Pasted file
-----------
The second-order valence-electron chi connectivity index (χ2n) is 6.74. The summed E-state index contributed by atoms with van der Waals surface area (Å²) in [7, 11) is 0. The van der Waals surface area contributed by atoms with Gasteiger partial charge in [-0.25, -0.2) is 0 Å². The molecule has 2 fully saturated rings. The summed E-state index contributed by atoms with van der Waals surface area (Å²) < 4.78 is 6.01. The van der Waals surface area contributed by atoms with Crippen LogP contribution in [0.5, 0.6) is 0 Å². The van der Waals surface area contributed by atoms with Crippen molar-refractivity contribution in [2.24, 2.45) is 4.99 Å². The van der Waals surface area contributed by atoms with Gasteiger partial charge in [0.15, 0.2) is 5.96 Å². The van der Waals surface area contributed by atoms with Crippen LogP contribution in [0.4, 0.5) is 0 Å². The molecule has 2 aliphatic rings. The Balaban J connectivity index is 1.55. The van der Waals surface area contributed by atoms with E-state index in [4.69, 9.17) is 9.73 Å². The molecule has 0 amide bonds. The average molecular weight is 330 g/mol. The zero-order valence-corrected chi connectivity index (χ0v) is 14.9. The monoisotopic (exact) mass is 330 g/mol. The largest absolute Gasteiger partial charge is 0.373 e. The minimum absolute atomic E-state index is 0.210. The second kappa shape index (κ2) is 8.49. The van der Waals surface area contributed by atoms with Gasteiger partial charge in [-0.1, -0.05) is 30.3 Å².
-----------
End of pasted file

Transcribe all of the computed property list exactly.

The second-order valence-electron chi connectivity index (χ2n) is 6.74. The summed E-state index contributed by atoms with van der Waals surface area (Å²) in [7, 11) is 0. The van der Waals surface area contributed by atoms with Gasteiger partial charge in [-0.25, -0.2) is 0 Å². The molecule has 2 fully saturated rings. The summed E-state index contributed by atoms with van der Waals surface area (Å²) < 4.78 is 6.01. The van der Waals surface area contributed by atoms with Crippen LogP contribution in [0.5, 0.6) is 0 Å². The van der Waals surface area contributed by atoms with Crippen molar-refractivity contribution in [2.24, 2.45) is 4.99 Å². The van der Waals surface area contributed by atoms with Gasteiger partial charge in [0.15, 0.2) is 5.96 Å². The van der Waals surface area contributed by atoms with Crippen LogP contribution in [0.4, 0.5) is 0 Å². The molecule has 2 aliphatic rings. The Balaban J connectivity index is 1.55. The van der Waals surface area contributed by atoms with E-state index in [4.69, 9.17) is 9.73 Å². The molecule has 0 amide bonds. The average molecular weight is 330 g/mol. The zero-order valence-corrected chi connectivity index (χ0v) is 14.9. The monoisotopic (exact) mass is 330 g/mol. The largest absolute Gasteiger partial charge is 0.373 e. The minimum absolute atomic E-state index is 0.210. The second kappa shape index (κ2) is 8.49. The van der Waals surface area contributed by atoms with Gasteiger partial charge in [-0.1, -0.05) is 30.3 Å².